Metal Connectors Minimize Wind / Storm Damage
DEAR TIM: I live in an area that gets just about every type of wind storm. Tornadoes have touched down very close to my existing home and I have been through several hurricanes. I am getting ready to build a new home. What can I do to hold it together as long as possible during violent windstorms? I can't build a basement. Is there a way to construct an internal shelter within my home that I can use in the event of a killer storm? Tracy G., Mobile, AL
DEAR TRACY: Anyone who watches the evening news knows that tornadoes, hurricanes and even severe thunderstorms can create winds that blast apart homes and families. Virtually every part of the United States can experience a weather event that can cause significant damage to a typical residential home. No one is really immune from a wind related personal or property loss.
Believe it or not, a majority of tornadoes produce wind speeds of 112 miles per hour or less. Residential homes that are constructed in strict accordance to most model building codes can withstand winds of this nature. The trouble is, it is virtually impossible for most building inspectors to insure that each and every nail, screw, anchor bolt, etc. has been put in exactly to code specifications.
The trick to making a wood framed structure extremely wind resistant is to create a continuous connection path from the roof rafters or trusses all the way down to the foundation. Many carpenters make an attempt to do this by using 16 penny hand driven nails fastened into all of the wooden framing components. If you want these nails to hold down the house in windy weather, they have to be driven in strict accordance with the building code. In many instances the wrong nails are used or the spacing between nails is too great.
Perhaps the best nails to use when building a home are ones driven by a pneumatic nail gun. These nails are coated with a special lubricating glue that melts as the nail glides into the wood. The glue hardens within seconds and produces greater holding power than an equal sized and shaped hand driven nail.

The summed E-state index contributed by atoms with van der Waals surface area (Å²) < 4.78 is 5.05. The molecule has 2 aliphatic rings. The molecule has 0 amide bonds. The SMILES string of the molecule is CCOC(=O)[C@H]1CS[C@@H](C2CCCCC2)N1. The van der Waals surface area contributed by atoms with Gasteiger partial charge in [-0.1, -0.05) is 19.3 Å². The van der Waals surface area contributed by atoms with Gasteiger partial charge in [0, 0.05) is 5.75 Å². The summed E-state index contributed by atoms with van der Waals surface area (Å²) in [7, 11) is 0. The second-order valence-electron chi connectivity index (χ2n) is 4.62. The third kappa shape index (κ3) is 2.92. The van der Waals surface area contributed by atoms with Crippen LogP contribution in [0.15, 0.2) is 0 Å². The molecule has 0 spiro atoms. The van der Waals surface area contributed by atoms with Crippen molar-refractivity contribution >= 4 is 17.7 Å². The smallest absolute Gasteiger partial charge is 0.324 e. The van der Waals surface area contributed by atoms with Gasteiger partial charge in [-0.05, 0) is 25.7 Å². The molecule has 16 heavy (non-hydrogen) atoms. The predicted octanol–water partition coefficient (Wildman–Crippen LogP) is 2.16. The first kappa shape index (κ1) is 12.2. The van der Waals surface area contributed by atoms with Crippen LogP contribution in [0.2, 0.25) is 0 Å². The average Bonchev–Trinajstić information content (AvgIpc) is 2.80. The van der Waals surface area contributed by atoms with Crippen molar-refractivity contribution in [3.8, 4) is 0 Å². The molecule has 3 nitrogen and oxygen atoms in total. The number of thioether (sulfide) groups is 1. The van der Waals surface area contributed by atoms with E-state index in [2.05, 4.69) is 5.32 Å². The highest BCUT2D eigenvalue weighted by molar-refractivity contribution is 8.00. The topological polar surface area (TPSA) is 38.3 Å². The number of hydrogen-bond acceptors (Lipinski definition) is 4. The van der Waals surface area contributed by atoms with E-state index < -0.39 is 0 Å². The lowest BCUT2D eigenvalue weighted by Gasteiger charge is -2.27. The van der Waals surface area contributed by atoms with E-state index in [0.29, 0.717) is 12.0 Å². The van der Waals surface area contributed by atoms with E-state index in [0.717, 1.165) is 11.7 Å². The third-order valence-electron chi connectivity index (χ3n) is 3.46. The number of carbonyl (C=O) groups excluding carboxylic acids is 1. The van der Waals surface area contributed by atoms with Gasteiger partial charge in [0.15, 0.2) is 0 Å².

One of the best ways to attach walls, floors and roof structures directly to the house's foundation is to use readily available, inexpensive metal connecting plates and anchors along with approved structural nails. In a typical house, only the treated sill plate is firmly bolted to the foundation. There are numerous easy-to-install metal connectors that allow you to quickly bolt floors and walls to the foundation and then connect every other major wall, floor, or roof section to the components below. This provides a continuous metal connection path from the roof down to the foundation.
The cost for the nifty metal connectors in a typical house is less than $200. The labor to install them should average $300 or less. Although they may not keep your house together, if it suffers a direct hit from a very powerful wind storm, they may keep the roof on and the exterior walls from blasting apart long enough for you to seek shelter in a safe place.
Recent findings at Texas Tech University have shown that people who live in houses lacking basements can build interior storm shelters within their homes. The trick is to create a normal looking storage closet that consists of steel reinforced solid masonry walls, a poured-in-place concrete roof, vents to compensate for air pressure changes, and a well built pocket or sliding door that is made with several sheets of 3/4 inch plywood and covered with 14 gauge metal. This above ground shelter will resist wind blown debris, air borne missiles, etc. that can cause severe injury and/or death in a violent storm.
The size of an interior shelter depends upon how many people you want to place in it. It doesn't have to be extremely large, as most violent wind storms can last anywhere from several minutes to several hours in the case of a large hurricane. The point is you just need to be able to sit down and relax as much as possible during the storm. If you decide to build one, make sure it is stocked with several flashlights, a battery operated radio, and perhaps some bottled water and a first aid kit.